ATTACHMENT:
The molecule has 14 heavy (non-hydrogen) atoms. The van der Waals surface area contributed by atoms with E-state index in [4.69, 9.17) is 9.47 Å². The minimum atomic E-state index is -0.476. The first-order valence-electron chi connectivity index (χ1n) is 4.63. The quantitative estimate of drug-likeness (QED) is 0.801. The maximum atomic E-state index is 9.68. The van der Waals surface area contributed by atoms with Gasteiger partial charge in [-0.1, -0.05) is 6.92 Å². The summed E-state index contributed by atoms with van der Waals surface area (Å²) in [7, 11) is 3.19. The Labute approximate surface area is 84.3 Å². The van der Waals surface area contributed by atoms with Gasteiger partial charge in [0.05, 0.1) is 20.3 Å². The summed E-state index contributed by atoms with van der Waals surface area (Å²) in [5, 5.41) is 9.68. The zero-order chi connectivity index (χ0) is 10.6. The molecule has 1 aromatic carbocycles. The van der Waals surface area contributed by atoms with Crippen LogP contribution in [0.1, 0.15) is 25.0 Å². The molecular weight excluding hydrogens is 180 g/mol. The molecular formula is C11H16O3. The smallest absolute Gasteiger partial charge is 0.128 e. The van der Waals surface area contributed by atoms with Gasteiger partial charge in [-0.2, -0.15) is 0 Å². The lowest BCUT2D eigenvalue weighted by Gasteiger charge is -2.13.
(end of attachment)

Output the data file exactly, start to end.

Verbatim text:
The molecule has 14 heavy (non-hydrogen) atoms. The van der Waals surface area contributed by atoms with E-state index in [4.69, 9.17) is 9.47 Å². The minimum atomic E-state index is -0.476. The first-order valence-electron chi connectivity index (χ1n) is 4.63. The quantitative estimate of drug-likeness (QED) is 0.801. The maximum atomic E-state index is 9.68. The van der Waals surface area contributed by atoms with Gasteiger partial charge in [-0.1, -0.05) is 6.92 Å². The summed E-state index contributed by atoms with van der Waals surface area (Å²) in [7, 11) is 3.19. The Labute approximate surface area is 84.3 Å². The van der Waals surface area contributed by atoms with Gasteiger partial charge in [0.05, 0.1) is 20.3 Å². The summed E-state index contributed by atoms with van der Waals surface area (Å²) in [5, 5.41) is 9.68. The zero-order chi connectivity index (χ0) is 10.6. The molecule has 1 aromatic carbocycles. The van der Waals surface area contributed by atoms with Crippen LogP contribution in [0.1, 0.15) is 25.0 Å². The molecular weight excluding hydrogens is 180 g/mol. The molecular formula is C11H16O3. The smallest absolute Gasteiger partial charge is 0.128 e. The van der Waals surface area contributed by atoms with Gasteiger partial charge in [-0.2, -0.15) is 0 Å². The lowest BCUT2D eigenvalue weighted by Gasteiger charge is -2.13.